1. Open the local repo in SourceTree. Suggested: Use your local clone of the samplerepo-things repo.

  2. Choose RepositoryRepository Settings menu option.

  3. Add a new remote to the repo with the following values.

    • Remote name: the name you want to assign to the remote repo e.g., upstream1
    • URL/path: the URL of your repo (ending in .git) that. Suggested: (samplerepo-things-2 is another repo that has a shared history with samplerepo-things)
    • Username: your GitHub username

  4. Now, you can fetch or pull (pulling will fetch the branch and merge the new code to the current branch) from the added repo as you did before but choose the remote name of the repo you want to pull from (instead of origin):
    Click the Fetch button or the Pull button first.

    If the Remote branch to pull dropdown is empty, click the Refresh button on its right.

  5. If the pull from the samplerepo-things-2 was successful, you should have received one more commit into your local repo.

  1. Navigate to the folder containing the local repo.

  2. Set the new remote repo as a remote of the local repo.
    command: git remote add {remote_name} {remote_repo_url}
    e.g., git remote add upstream1

  3. Now you can fetch or pull (pulling will fetch the branch and merge the new code to the current branch) from the new remote.
    e.g., git fetch upstream1 master or git pull upstream1 master


Tools → Git and GitHub → Fork: Creating a remote copy


Tools → Git & GitHub → Pull

Can fork a repo

Given below is a scenario you can try in order to learn how to fork a repo:.

0. Create a GitHub account if you don't have one yet.

1. Go to the GitHub repo you want to fork e.g., samplerepo-things

2. Click on the button on the top-right corner. In the next step,

  • choose to fork to your own account or to another GitHub organization that you are an admin of.
  • Un-tick the [ ] Copy the master branch only option.

GitHub does not allow you to fork the same repo more than once to the same destination. If you want to re-fork, you need to delete the previous fork.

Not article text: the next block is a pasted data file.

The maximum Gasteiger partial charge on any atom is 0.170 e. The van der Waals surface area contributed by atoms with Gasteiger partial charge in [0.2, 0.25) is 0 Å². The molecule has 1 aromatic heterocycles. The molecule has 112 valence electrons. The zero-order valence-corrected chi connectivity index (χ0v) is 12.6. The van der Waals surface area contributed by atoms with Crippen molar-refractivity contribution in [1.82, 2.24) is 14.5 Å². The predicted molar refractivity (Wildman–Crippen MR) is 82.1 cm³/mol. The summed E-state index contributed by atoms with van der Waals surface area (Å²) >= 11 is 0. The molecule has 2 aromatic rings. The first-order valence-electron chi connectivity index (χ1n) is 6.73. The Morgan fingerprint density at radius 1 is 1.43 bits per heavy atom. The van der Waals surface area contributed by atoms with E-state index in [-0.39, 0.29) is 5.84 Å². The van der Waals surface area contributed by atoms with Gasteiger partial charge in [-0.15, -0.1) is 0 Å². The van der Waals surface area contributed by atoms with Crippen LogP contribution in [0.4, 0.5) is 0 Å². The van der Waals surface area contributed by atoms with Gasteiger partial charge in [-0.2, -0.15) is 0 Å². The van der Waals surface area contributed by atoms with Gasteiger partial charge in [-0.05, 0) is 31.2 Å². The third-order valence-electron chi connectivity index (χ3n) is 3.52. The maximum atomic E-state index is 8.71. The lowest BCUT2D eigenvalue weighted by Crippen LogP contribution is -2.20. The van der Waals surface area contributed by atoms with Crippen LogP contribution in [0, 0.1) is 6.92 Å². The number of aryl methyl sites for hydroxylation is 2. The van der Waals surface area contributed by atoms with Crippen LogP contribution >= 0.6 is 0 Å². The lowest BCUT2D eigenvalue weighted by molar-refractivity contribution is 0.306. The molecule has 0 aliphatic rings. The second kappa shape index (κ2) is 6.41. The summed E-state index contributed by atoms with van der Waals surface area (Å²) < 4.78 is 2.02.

Tools → Git and GitHub → push: Uploading data to other repos


Tools → Git & GitHub → Pull

Can push to a remote repo

Given below is a scenario you can try in order to learn how to push commits to a remote repo hosted on GitHub:

1. Fork an existing GitHub repo (e.g., samplerepo-things) to your GitHub account.

2. Clone the fork (not the original) to your computer.

3. Commit some changes in your local repo.

4. Push the new commits to your fork on GitHub

Click the Push button on the main menu, ensure the settings are as follows in the next dialog, and click the Push button on the dialog.

Tags are not included in a normal push. Remember to tick Push all tags when pushing to the remote repo if you want them to be pushed to the repo.

Use the command git push origin master. Enter your Github username and password when prompted.

Tags are not included in a normal push. To push a tag, use this command: git push origin <tag_name> e.g. git push origin v1.0

You can push to repos other than the one you cloned from, as long as the target repo and your repo have a shared history.

  1. Add the GitHub repo URL as a remote, if you haven't done so already.
  2. Push to the target repo.

Push your repo to the new remote the usual way, but select the name of target remote instead of origin and remember to select the Track checkbox.

Push to the new remote the usual way e.g., git push upstream1 master (assuming you gave the name upstream1 to the remote).

You can even push an entire local repository to GitHub, to form an entirely new remote repository. For example, you created a local repo and worked with it for a while but now you want to upload it onto GitHub (as a backup or to share it with others). The steps are given below.

1. Create an empty remote repo on GitHub.

  1. Login to your GitHub account and choose to create a new Repo.